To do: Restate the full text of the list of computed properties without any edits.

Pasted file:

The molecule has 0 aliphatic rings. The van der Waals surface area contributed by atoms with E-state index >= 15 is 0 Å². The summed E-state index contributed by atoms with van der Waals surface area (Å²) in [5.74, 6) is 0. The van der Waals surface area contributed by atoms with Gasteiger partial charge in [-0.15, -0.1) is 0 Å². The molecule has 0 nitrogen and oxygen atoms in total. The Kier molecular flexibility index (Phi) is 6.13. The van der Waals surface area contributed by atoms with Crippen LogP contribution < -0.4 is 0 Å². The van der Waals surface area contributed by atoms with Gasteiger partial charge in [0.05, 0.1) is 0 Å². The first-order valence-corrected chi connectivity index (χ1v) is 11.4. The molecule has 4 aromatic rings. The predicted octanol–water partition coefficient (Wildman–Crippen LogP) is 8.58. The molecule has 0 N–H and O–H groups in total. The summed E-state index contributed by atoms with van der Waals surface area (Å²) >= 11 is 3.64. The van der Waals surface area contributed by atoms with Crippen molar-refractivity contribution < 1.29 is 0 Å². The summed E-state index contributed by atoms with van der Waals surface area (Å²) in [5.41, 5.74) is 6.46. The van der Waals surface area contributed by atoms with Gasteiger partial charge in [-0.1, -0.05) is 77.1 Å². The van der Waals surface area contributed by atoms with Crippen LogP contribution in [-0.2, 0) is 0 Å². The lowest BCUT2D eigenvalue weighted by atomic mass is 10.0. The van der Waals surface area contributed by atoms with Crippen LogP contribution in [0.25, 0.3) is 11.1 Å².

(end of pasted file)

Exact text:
The molecule has 0 aliphatic rings. The van der Waals surface area contributed by atoms with E-state index >= 15 is 0 Å². The summed E-state index contributed by atoms with van der Waals surface area (Å²) in [5.74, 6) is 0. The van der Waals surface area contributed by atoms with Gasteiger partial charge in [-0.15, -0.1) is 0 Å². The molecule has 0 nitrogen and oxygen atoms in total. The Kier molecular flexibility index (Phi) is 6.13. The van der Waals surface area contributed by atoms with Crippen LogP contribution < -0.4 is 0 Å². The van der Waals surface area contributed by atoms with Gasteiger partial charge in [0.05, 0.1) is 0 Å². The first-order valence-corrected chi connectivity index (χ1v) is 11.4. The molecule has 4 aromatic rings. The predicted octanol–water partition coefficient (Wildman–Crippen LogP) is 8.58. The molecule has 0 N–H and O–H groups in total. The summed E-state index contributed by atoms with van der Waals surface area (Å²) >= 11 is 3.64. The van der Waals surface area contributed by atoms with Crippen molar-refractivity contribution < 1.29 is 0 Å². The summed E-state index contributed by atoms with van der Waals surface area (Å²) in [5.41, 5.74) is 6.46. The van der Waals surface area contributed by atoms with Gasteiger partial charge in [-0.1, -0.05) is 77.1 Å². The van der Waals surface area contributed by atoms with Crippen LogP contribution in [-0.2, 0) is 0 Å². The lowest BCUT2D eigenvalue weighted by atomic mass is 10.0. The van der Waals surface area contributed by atoms with Crippen LogP contribution in [0.25, 0.3) is 11.1 Å².